My Night Out Essay.
My friend, Amanda, had been into the rave scene for some time, and had talked about all the parties she had been to. I had seen a special about raves on one of those boring news shows, but what was being said, made raves seem negative, when my friend made them sound positive. I needed to see for myself who was right. My friend had asked me if I would be interested in experiencing a rave with her, but warned me about a lot of the things that went on at the raves.
With what little knowledge I knew about raves, and what went on behind its closed doors, I decided to go with her to a rave about a year ago to see what actually goes on. I did not know what I was getting myself into. I regret ever having such a thought as to experience the rave scene, and I now know why I will never want to go again.
I walked into the crowded room and had a shocked initial reaction. There was about three hundred people there of all different races, ages, and sizes packed into a warehouse that looked like it had the space for only about half of the sweaty bodies that were there. It seemed as if they had been going to raves for years. People looked so comfortable with their environment and the people surrounding them. They did not have one discerning bone in their body. It was a different type of atmosphere inside the raves than from the outside walls.
Within the outside world, I used to see all types of racism, whereas inside the four walls, it looked as if everybody was an equal. I noticed differences in behavior between people at the rave and myself. They seemed as if they had a carefree attitude about themselves. I, on the other hand, was more standoffish and was very silent. Amanda was trying to get me to open up, but it was as if I felt I was being forced to be there. I was trying to take in this new environment and see what it was all about, but it just was not working out that way.
Codes of conduct at the rave seemed nonexistent. People seemed to go crazy as if somehow the fluorescent lights and loud music triggered something deep within their cores. Without any rules to follow, the crowds were encouraged to participate in whatever they found pleasing. They danced, jumped around, bopped their heads nonstop, and would run around aimlessly. My friend Amanda, was my source of information that night. The only thing she did, was stay at my side the whole night, like a good friend would do. Some ravers considered alcohol to be an old drug; I never saw one cup of alcohol the whole night which surprised me, considering it was an all night dance party. And because of this absence of alcohol, ravers looked for an alternate source of synthetic energy, such as Ecstasy.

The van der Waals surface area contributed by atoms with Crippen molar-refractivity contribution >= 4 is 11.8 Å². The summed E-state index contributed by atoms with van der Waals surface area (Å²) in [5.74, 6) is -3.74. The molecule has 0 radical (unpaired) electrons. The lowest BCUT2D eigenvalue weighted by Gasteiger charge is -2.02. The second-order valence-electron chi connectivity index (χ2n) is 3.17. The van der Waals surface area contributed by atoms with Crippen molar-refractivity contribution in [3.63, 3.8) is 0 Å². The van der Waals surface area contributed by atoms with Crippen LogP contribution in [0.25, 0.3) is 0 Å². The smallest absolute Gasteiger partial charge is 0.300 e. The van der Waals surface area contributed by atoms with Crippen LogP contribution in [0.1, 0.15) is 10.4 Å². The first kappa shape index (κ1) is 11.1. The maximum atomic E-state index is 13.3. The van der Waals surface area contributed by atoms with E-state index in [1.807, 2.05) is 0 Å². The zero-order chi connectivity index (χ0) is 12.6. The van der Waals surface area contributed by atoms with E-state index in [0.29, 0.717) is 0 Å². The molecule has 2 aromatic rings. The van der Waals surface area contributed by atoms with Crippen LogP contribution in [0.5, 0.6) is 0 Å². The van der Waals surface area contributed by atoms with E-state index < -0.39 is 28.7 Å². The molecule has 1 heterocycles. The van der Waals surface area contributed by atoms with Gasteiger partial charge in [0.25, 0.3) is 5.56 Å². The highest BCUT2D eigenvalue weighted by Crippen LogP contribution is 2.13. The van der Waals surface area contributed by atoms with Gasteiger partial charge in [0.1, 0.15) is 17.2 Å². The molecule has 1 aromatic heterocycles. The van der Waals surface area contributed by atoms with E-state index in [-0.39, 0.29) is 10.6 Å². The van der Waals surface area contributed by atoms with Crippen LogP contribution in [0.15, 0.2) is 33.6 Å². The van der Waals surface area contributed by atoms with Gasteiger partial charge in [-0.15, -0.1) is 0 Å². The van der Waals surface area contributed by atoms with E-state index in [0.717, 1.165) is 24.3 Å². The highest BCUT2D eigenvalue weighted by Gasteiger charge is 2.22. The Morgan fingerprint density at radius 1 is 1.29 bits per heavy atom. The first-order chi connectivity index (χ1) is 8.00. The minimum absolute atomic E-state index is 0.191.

It stimulated their senses, which increased the effects of many things that would ordinarily be seen as boring to a sober person, like myself. This included glow sticks. Ravers waved the sticks around, and watched what looked like a light show. It left an illuminated path that could only be truly appreciated by someone on high a dose of mind-altering substances. I even saw people wearing pacifiers around their necks. Amanda told me it was because the drug gave the user the sensation that they needed to have something in their mouths to suck on. The pacifiers seemed to be the easiest obtainable object at the time. Seeing the crowd act like a bunch of five year olds at Disneyland watching a light parade, was one of the major reasons why I had no business being at that rave.
The music created by the rave scene brought negative problems for the community and increased the use of illegal drugs. Many of the ravers who were on ecstasy loved the heavy beat of the music, because it provided extra sensation from the drug. The music was created on state-of-the-art equipment with an array of synthesizers and rhythm machines. The irritating loud music was played at a loud constant beat. It did not contain lyrical or redeemable value. The most widely known name for this type of music is called “techno.” It did not matter what type of music the DJ played, as long as it was not the same annoying beat over and over again. This is yet another cause why I did not belong; I like my music to be rhythmical and have a meaning behind it, and music where a person does not have to be high on a drug to enjoy it.
Due to the effect that the drug has on the body, it seemed as if Ecstasy and raves go hand in hand, like two peas in a pod. After the initial consumption of the pill, my friend told me that it takes about twenty minutes to an hour to feel the effects which tend to last anywhere from three to six hours. She also told me that after people take the pill, their skin becomes very sensual to touch and the mind feels a sense of pleasure, acceptance, and euphoria. It seemed that it made it easier for people just to go up to strangers and just start dancing without reserve. The most common type of dance I noticed was very exotic and animal-like. People did not care who they were dancing with as long as they had a warm body to press their body up against. I could never just walk up to a perfect stranger and start dancing without feeling totally embarrassed. I had nothing in common with the ravers at all.
After experiencing the rave that my friend Amanda took me too, my feelings toward the rave scene are negative, just like the news show said it would be. I do not have the right mind frame to have even a second of fun in that type of atmosphere. Even after a year has past, I still think that a rave is a waste of my time. A rave is not the type of place I would call fun. I do not need drugs to enjoy any aspect of my life. If my friend Amanda is still going to attend raves, she is going to have to find another friend to go with, because I never want to associate myself with that type of environment ever again.